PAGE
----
Written by: Leonard Parker | Houston Business News | 20th September
Names ranging from Whataburger to Chili's to Auntie Em's to Gordon Ramsay trust San Antonio business Cruising Kitchens to mobilize their concepts. Now Steph and Ayesha Curry are also part of the local food truck builder's clientele.
But Cruising Kitchen's latest build is more than just a food truck. The new Curry's foundation is reaching Bay Area kids where they are with resources including fresh food, opportunities for play and books.
The three-time NBA Champion and and his wife Ayesha launched Eat. Learn. Play. (ELP) in 2019 to help bridge gaps in underserved Oakland communities. The foundation became a resource for families throughout the pandemic, providing 16 million meals and donating thousands to small business owners. They're now taking their mission on the road to reach inner city youth in their neighborhoods.
The couple wanted a bus to represent each pillar of their foundation, a safe space to grab a nutritious meal, a book and maybe shoot some hoops.
San Antonio-based Cruising Kitchen's latest build is helping Steph and Ayesha Curry provide Bay Area kids with resources including fresh food, opportunities for play and books.Courtesy, Cruising Kitchens
Cruising Kitchens owner and President Cameron Davies says the organization's CEO Chris Helfrich played soccer with his brothers years ago and kept an eye on his mobile vending business since then. Helfrich connected the Currys with the San Antonio business by pitching the Cruising Kitchens website to the couple. Davies says they "fell in love" with their previous builds and gave Cruising Kitchen team the green light to have "free reign" on the bus.
Davies tells MySA he was struck by their mission.
"I was excited due to the fact that one, I've always been a fan of the Currys and what they do," he adds. "Two, because I just read a story that they had fed almost 18 million people during the pandemic."
In addition to designing the bus, Davies says his company pitched in a "large" charitable donation and mobilized other donors to do so as well.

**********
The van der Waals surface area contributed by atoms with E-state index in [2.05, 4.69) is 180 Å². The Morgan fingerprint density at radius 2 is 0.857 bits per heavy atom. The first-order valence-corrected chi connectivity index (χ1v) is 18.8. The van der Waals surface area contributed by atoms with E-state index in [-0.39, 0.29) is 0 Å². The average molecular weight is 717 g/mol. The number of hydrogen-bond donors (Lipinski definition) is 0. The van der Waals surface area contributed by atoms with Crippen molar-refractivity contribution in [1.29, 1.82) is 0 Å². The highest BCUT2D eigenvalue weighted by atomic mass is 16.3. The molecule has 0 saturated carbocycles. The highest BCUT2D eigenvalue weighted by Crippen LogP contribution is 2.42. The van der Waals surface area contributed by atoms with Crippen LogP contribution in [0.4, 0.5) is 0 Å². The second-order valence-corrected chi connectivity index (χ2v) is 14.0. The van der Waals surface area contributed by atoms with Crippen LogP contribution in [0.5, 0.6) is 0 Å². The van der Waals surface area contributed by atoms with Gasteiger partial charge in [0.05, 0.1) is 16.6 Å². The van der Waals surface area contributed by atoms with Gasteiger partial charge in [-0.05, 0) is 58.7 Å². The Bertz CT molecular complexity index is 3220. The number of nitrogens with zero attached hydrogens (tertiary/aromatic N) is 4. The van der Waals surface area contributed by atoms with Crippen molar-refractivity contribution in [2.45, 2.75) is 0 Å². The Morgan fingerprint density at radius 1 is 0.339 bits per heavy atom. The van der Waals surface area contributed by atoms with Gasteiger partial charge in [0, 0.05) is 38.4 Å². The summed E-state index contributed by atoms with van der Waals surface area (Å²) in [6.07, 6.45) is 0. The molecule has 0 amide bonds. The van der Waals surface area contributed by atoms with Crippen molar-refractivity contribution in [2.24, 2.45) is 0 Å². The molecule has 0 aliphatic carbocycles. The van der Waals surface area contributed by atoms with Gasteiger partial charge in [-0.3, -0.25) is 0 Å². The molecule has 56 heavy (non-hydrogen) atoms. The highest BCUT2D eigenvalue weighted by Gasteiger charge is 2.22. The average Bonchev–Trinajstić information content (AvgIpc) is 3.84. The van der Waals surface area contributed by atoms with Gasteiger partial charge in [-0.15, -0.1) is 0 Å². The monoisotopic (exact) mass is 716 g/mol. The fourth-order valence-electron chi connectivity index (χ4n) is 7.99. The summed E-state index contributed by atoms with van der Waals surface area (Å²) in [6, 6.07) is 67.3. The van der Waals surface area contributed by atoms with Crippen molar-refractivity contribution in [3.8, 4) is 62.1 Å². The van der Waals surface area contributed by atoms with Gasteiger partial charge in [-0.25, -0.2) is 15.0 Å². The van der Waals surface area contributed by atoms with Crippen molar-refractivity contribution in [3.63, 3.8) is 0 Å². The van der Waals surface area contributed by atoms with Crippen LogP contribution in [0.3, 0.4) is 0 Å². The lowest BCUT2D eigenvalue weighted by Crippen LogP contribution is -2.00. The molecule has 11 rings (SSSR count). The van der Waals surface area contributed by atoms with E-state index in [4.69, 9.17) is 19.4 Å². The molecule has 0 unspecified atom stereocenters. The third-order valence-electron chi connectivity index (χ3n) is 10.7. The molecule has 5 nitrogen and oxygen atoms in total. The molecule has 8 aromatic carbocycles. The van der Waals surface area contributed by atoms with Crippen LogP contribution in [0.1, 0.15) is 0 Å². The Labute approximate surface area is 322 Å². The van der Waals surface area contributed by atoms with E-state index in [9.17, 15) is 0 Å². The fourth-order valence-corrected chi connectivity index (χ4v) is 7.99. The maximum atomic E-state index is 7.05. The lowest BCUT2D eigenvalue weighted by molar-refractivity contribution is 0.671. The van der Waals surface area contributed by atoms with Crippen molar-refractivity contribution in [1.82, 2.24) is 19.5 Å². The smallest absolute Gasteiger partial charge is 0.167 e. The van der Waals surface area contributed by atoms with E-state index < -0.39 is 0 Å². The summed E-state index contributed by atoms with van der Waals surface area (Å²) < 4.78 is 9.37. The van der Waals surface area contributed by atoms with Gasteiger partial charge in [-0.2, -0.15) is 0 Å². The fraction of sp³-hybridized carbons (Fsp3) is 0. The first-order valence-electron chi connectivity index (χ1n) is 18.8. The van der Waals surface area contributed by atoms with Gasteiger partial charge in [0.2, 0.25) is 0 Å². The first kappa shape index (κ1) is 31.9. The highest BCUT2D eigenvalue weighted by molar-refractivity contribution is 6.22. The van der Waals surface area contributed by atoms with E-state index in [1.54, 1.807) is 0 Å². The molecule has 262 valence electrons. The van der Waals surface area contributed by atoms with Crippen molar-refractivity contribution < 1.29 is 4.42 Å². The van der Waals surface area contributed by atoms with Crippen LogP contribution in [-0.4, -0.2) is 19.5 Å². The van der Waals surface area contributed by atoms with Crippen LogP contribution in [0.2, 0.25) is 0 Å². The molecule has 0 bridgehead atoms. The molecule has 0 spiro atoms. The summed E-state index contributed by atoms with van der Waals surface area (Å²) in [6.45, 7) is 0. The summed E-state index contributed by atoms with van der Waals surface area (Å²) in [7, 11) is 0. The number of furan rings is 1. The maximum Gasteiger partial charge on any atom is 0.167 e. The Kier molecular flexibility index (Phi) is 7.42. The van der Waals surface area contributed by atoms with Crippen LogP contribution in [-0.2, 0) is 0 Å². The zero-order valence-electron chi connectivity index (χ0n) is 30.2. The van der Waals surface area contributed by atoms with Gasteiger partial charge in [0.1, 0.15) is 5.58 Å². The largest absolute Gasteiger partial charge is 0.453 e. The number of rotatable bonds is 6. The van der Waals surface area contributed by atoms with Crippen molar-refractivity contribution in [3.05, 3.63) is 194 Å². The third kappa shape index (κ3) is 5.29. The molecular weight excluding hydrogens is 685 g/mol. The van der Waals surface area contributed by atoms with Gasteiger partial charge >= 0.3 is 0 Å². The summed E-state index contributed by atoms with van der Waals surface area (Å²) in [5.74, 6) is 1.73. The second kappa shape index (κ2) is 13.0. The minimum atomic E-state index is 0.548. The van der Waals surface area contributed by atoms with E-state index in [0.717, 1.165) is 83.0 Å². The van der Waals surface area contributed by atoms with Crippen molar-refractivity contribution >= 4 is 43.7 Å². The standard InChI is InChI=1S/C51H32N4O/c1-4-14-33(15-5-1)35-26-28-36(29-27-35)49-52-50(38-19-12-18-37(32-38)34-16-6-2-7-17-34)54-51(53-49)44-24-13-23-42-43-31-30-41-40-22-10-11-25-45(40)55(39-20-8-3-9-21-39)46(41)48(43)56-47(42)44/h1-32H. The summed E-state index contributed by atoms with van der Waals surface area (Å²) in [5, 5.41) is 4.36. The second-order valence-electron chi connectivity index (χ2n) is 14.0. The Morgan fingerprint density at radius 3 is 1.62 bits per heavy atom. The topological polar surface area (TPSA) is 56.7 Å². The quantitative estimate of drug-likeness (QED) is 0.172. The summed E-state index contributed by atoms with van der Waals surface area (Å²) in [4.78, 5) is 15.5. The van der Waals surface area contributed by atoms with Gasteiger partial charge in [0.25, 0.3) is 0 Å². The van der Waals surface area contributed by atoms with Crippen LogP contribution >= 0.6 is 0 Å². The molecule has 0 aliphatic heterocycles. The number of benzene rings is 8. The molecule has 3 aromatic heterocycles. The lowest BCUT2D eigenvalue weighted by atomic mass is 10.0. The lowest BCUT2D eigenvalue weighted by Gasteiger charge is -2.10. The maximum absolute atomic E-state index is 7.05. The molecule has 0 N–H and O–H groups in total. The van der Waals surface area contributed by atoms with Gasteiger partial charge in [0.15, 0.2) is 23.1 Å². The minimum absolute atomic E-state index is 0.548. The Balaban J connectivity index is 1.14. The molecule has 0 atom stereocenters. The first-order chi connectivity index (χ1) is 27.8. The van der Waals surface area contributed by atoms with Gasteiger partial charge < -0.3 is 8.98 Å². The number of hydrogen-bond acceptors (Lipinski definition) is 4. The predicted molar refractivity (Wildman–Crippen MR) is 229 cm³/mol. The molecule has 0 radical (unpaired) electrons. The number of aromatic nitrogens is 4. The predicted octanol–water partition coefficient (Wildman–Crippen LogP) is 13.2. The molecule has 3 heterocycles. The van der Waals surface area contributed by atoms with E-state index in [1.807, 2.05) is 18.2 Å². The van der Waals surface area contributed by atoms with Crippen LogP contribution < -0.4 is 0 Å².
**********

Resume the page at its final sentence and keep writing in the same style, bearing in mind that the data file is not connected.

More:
Now ELP is ready to hit the road. Steph Curry said in an interview with the San Francisco Chronicle that the food truck/library/"fun mobile" reminded him a of a "Transformer." One side has a food service component where meals and food essentials can be distributed, the other has a free book store and library. There's also a basketball hoop and deck for community events.
"Typically kids shy away from having food bank vehicles come up because they don't want to feel like they're getting free food or things, but now you can play basketball, get a book, a great meal and people flock to the bus," Davies says. "It's going to go out there and change the world. Ayesha said it perfectly, it doesn't take person, it takes a village. This bus is going to reach an entire village."
Davies hopes San Antonio communities join that village and replicate the concept.
"This was probably one of the largest profile builds we've ever done, as far as the person and not just the corporation," he adds. "My team stepped up for me and built something that is going to change the world. One day you're going to see an Eat. Learn. Play. bus in every major city to not only provide food but teaching literacy. It's a special project."
San Antonio-based Cruising Kitchen's latest build is helping Steph and Ayesha Curry provide Bay Area kids with resources including fresh food, opportunities for play and books.Courtesy, Cruising Kitchens 1of6
San Antonio-based Cruising Kitchen's latest build is helping Steph and Ayesha Curry provide Bay Area kids with resources including fresh food, opportunities for play and books.Courtesy, Cruising Kitchens Show MoreShow Less 2of6